On May 16, 2016, the final rules adopted by the Securities and Exchange Commission (SEC) with respect to Title III of the Jumpstart Our Business Startups Act (JOBS Act) took effect (except for certain forms allowing funding portals to register with the SEC, which became effective on January 29, 2016). These rules (known as Regulation Crowdfunding) are designed to allow companies, such as startups and small businesses, to access the capital markets through low-dollar amount online securities offerings directed to the “crowd”.
The following is an overview of the rules and requirements under Regulation Crowdfunding.
Offering Size and Investment Limitations
The maximum aggregate amount that a company may raise through Regulation Crowdfunding during a 12-month period is $1 million. The maximum aggregate amount that individual investors (whether non-accredited or accredited) may purchase depends on their annual income and net worth. For those with either annual income or net worth below $100,000, the limit is the greater of (a) $2,000 or (b) 5 percent of the lesser of their annual income and net worth. For those with both annual income and net worth over $100,000, the limit is 10 percent of the lesser of their annual income or net worth, up to a maximum of $100,000.
Exclusions from Eligibility
Non-US companies, reporting companies under the Securities Exchange Act of 1934 (the Exchange Act), certain investment companies, companies that are disqualified under Regulation Crowdfunding’s “bad actor” disqualification rules, companies that have failed to comply with annual reporting requirements under Regulation Crowdfunding and companies that have no specific business plan or have indicated their business plan is to engage in a merger or acquisition with an unidentified company or companies (e.g., shell companies) are not eligible to use Regulation Crowdfunding.
Companies relying on Regulation Crowdfunding must conduct their offerings through an SEC-registered intermediary, either a registered broker-dealer or a new type of entity called a “funding portal.” Companies are required to conduct a crowdfunding offering exclusively through one such intermediary at a time. Among other things, intermediaries must provide investors with certain educational materials, take measures to reduce the risk of fraud, make available information to investors about the company and the offering during the offering period and for a minimum of 21 days before any sale, provide communication channels to permit offering discussions and facilitate the offer and sale of crowdfunding securities. Intermediaries that are funding portals must register with the Financial Industry Regulatory Authority (FINRA) as well as the SEC and are subject to additional restrictions on their activities over those applicable to broker-dealers (for example, funding portals may not provide investment advice or recommendations, solicit investors, compensate employees or other persons for soliciting sales, or manage or handle investor funds or securities).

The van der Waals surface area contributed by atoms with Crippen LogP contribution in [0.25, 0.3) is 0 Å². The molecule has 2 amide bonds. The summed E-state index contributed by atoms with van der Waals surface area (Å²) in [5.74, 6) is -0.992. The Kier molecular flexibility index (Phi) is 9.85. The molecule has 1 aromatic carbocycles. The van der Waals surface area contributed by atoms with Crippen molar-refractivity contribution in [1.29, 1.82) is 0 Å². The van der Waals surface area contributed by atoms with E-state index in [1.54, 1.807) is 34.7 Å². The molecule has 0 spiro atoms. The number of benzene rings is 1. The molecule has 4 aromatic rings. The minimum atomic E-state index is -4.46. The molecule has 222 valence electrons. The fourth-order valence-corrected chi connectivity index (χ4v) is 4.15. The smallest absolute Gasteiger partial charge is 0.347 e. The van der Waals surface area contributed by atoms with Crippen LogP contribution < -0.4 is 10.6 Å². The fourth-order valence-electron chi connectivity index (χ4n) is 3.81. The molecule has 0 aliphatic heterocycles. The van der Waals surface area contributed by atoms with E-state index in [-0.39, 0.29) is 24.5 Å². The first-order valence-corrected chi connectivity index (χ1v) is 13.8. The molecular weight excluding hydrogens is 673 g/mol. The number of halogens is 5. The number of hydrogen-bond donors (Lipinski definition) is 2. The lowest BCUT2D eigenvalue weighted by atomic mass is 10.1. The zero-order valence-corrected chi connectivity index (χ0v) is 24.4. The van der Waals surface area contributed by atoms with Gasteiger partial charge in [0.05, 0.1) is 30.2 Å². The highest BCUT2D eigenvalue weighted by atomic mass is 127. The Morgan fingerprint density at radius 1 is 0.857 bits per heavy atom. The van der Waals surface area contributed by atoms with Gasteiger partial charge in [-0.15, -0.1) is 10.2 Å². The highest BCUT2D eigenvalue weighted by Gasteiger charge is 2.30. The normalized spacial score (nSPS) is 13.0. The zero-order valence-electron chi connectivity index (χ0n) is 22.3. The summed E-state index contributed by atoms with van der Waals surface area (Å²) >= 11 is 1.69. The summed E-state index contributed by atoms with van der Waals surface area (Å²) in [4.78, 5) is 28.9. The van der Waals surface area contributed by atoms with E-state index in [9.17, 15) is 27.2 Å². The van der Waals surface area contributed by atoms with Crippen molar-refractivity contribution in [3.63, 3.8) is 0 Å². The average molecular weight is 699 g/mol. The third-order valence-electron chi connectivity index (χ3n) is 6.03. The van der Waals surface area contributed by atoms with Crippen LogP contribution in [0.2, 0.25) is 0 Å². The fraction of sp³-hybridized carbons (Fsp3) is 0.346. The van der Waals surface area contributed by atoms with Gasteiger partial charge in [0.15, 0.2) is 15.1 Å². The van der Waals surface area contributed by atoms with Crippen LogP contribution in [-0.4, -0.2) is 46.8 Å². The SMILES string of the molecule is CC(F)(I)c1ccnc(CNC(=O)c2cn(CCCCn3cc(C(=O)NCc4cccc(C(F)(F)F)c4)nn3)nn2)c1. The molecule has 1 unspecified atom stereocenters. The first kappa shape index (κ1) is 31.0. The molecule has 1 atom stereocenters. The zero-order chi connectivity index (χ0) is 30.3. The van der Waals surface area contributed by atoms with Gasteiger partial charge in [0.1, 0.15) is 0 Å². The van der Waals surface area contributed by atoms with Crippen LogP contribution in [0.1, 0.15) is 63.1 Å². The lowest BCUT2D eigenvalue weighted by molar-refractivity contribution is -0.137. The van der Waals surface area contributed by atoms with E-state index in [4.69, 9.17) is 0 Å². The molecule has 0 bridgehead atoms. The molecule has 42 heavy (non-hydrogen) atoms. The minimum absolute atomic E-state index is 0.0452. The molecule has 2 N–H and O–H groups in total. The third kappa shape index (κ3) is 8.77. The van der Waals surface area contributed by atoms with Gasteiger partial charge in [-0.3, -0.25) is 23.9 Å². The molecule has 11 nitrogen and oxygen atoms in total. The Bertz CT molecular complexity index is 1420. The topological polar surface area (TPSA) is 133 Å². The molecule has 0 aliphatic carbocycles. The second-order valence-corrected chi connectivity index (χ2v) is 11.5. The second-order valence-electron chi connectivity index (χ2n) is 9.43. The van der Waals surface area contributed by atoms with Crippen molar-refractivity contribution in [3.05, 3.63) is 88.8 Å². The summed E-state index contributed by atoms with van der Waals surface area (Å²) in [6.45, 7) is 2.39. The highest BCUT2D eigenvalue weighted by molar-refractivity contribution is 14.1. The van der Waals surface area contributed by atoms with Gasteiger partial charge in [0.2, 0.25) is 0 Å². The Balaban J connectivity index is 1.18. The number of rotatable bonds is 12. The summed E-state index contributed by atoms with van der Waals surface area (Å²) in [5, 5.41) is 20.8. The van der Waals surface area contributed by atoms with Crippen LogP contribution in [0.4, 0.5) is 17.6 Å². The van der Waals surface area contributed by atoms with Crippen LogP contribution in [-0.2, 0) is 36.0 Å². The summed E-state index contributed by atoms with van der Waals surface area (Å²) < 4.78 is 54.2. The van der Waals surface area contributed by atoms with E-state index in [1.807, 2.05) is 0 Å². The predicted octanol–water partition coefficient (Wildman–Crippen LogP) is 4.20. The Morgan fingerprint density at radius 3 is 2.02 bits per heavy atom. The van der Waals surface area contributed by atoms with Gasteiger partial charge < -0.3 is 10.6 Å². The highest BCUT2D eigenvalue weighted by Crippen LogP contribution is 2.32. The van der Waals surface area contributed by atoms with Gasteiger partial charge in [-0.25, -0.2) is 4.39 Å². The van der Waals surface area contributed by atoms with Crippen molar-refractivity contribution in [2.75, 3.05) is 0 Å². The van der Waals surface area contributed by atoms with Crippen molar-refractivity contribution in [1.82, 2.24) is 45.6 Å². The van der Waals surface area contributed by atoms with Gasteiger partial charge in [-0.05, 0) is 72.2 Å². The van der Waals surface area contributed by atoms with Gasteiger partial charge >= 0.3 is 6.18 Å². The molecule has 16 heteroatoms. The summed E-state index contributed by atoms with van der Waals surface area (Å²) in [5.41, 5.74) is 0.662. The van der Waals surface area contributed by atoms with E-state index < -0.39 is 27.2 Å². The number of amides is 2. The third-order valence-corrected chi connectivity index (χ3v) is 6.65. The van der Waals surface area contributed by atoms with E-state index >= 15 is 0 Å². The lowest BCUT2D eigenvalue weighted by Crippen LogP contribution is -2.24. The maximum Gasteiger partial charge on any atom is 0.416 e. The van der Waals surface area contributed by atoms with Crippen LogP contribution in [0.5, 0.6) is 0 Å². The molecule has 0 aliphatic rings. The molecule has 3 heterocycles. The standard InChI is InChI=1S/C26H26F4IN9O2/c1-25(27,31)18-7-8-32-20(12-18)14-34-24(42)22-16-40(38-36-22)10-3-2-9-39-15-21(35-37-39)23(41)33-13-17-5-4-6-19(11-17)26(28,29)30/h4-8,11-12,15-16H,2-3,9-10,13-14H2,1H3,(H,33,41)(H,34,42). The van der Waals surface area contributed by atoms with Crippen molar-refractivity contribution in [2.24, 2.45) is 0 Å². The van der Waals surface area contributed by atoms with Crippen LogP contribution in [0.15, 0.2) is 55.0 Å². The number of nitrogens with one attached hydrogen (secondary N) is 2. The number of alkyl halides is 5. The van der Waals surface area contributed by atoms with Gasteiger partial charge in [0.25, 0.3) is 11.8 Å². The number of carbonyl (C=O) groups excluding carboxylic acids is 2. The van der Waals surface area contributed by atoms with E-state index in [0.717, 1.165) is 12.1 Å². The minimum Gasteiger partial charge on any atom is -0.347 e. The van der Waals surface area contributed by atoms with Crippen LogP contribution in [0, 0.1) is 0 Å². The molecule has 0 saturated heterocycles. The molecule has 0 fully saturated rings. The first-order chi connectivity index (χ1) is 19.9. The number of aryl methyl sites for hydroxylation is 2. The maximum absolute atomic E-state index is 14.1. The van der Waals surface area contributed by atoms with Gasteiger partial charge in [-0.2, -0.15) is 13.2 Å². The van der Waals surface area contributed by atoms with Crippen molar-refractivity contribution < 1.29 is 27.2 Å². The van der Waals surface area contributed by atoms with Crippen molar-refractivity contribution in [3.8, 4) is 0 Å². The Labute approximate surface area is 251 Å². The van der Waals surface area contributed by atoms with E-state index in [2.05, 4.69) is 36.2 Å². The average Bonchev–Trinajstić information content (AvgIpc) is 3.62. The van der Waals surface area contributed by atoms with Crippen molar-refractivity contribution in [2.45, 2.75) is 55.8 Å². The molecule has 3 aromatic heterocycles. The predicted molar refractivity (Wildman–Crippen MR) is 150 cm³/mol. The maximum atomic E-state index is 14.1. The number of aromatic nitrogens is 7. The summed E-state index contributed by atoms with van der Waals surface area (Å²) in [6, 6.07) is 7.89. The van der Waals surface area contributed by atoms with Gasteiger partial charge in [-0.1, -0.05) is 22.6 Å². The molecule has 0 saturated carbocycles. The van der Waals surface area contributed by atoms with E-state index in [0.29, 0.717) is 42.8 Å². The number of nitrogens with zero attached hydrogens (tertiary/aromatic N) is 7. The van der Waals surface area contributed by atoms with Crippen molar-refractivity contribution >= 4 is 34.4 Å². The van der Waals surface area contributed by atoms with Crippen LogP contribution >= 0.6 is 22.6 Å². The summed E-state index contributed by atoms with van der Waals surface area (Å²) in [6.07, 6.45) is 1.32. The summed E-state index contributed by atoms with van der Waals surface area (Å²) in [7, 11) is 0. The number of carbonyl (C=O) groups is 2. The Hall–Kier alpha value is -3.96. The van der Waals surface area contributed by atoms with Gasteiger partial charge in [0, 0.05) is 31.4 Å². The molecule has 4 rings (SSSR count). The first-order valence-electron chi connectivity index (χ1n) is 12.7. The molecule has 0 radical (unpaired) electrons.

A company conducting an offering under Regulation Crowdfunding is required to comply with certain disclosure requirements by filing an offering statement on new Form C with the SEC through its online “EDGAR” filing system in addition to providing investors and the relevant intermediary with the offering statement. In its offering statement, the company must disclose a substantial amount of information with respect to, among other things, its capital structure, management, business operations, and financial condition in addition to information about the offering. The offering statement must also include US generally accepted accounting principles (GAAP) financial statements, and in some cases tax returns, with the level of financial statement disclosure (i.e., whether such financial statements are audited, reviewed or simply certified by the company’s principal executive officer) depending generally on the size of the offering.
If an offering has not yet been completed or terminated, the company must amend its disclosures if there is any material change to the offering terms or to any other disclosure previously provided to investors and provide regular updates on the company’s progress in reaching its target offering amount. In addition, during the course of an offering, the company must provide to investors and the relevant intermediary certain progress updates including its progress in meeting the target offering amount when the company reaches 50 percent and 100 percent of the target offering amount.